Song Lang, the debut film from Leon Le takes place in 1980s Saigon. Set against the backdrop of cải lương (modern Vietnamese folk opera) in its golden years, we watch as two young men on very different paths in life collide into each other and find a special connection. Dung “Thunderbolt” (Lien Binh Phat) is a fearsome debt collector working for Auntie Nga, a kind-faced but ruthless loan shark. One of his jobs finds him at a cải lương theatre, where he meets Linh Phung (mononymous Vietnamese popstar Isaac), the star of the opera troupe. Their first encounter is no meet-cute however as Linh attempts to pay the theatre’s debts after catching Dung dousing the troupe’s costumes in gasoline. Over the course of two days however, their second encounter leads them both down a path of self-reflection and an awareness that the connection between them is far more profound than they could have ever imagined.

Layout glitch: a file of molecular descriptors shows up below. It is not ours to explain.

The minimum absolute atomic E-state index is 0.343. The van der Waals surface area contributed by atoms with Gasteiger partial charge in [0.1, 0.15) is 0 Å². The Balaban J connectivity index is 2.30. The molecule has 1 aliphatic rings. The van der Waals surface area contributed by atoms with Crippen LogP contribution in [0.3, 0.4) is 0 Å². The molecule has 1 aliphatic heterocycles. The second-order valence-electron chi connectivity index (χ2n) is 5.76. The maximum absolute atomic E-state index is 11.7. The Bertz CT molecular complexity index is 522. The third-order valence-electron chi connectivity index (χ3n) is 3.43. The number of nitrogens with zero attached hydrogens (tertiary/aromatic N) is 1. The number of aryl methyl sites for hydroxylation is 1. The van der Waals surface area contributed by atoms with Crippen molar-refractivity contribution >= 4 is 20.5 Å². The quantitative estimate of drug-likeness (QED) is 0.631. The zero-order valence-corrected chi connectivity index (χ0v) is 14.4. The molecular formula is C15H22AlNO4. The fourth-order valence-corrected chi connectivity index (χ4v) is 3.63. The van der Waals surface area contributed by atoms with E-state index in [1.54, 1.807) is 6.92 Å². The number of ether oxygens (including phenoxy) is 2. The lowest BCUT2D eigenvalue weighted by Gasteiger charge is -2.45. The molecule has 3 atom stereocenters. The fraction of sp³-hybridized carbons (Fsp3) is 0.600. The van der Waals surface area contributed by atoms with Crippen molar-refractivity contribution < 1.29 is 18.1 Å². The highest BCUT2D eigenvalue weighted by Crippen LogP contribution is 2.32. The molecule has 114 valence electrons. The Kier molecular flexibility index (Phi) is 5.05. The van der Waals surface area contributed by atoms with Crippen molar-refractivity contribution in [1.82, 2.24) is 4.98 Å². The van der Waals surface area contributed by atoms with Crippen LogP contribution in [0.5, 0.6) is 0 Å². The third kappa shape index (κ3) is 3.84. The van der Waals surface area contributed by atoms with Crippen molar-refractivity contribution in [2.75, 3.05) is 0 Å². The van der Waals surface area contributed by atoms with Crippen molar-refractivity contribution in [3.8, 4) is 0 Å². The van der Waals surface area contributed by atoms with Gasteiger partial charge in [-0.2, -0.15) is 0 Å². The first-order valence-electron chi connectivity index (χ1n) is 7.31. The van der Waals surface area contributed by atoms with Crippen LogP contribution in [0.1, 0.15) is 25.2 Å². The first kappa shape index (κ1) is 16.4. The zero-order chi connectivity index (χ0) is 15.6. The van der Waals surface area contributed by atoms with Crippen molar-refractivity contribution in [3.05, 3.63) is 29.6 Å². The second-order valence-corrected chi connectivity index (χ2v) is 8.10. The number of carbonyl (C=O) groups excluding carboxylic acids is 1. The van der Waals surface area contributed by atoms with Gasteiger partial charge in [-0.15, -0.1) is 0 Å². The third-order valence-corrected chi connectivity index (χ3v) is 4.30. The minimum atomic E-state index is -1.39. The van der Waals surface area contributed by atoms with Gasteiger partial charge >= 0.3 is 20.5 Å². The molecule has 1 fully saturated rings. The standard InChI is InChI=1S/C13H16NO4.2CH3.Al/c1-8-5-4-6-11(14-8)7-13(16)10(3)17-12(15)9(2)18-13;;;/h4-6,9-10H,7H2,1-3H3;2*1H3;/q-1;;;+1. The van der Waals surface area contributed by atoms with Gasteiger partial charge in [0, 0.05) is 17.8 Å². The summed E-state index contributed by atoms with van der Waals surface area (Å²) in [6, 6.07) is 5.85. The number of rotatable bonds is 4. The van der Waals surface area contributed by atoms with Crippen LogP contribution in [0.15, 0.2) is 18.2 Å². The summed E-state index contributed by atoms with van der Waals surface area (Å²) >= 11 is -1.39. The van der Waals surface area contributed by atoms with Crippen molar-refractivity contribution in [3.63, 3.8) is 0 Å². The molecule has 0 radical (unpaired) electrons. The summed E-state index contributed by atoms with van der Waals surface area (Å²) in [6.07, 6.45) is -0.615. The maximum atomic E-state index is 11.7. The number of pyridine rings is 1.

The first thing any viewer will notice is how handsomely made and utterly ravishing the film looks. The recreation of the hot and humid streets of Saigon in the ‘80s on a limited budget is nothing short of a technical marvel. Saigon’s streets are bathed in lush colours, striking contrasts and golden light. Skin tones are rich and photographed through a nostalgic lens which also has a grit and grain that recalls cinema of the ‘70s. Colours bloom in the cải lương performances, juxtaposed against the almost noir-like qualities of the grittier scenes where Dung roams through the back alleys collecting money. The considered style and composition of many shots in the film speak of a piece of work created with a lot of love and care (DOP Bob Nguyen’s work is nothing like I’ve seen in recent years). Director Le’s love and respect towards cải lương and his Vietnamese heritage is also strongly palpable on screen. For the most part, the film is a nostalgic and wonderful celebration of a traditional art form that has largely been forgotten by today’s generation, according to Le, with some mistaking the film as one about Chinese opera. In telling his story, director Leon Le cited Wong Kar-Wai as an influence at the NYAFF premiere and is himself a fan of the Hong Kong filmmaker according to his DOP. It’s definitely a way to sell the film to anyone hesitant. But Song Lang is very much its own film, and DOP Nguyen’s restrained camerawork is more in the vein of Mark Lee Ping-Bin than the kinetic nature of Christopher Doyle’s in Wong’s early films.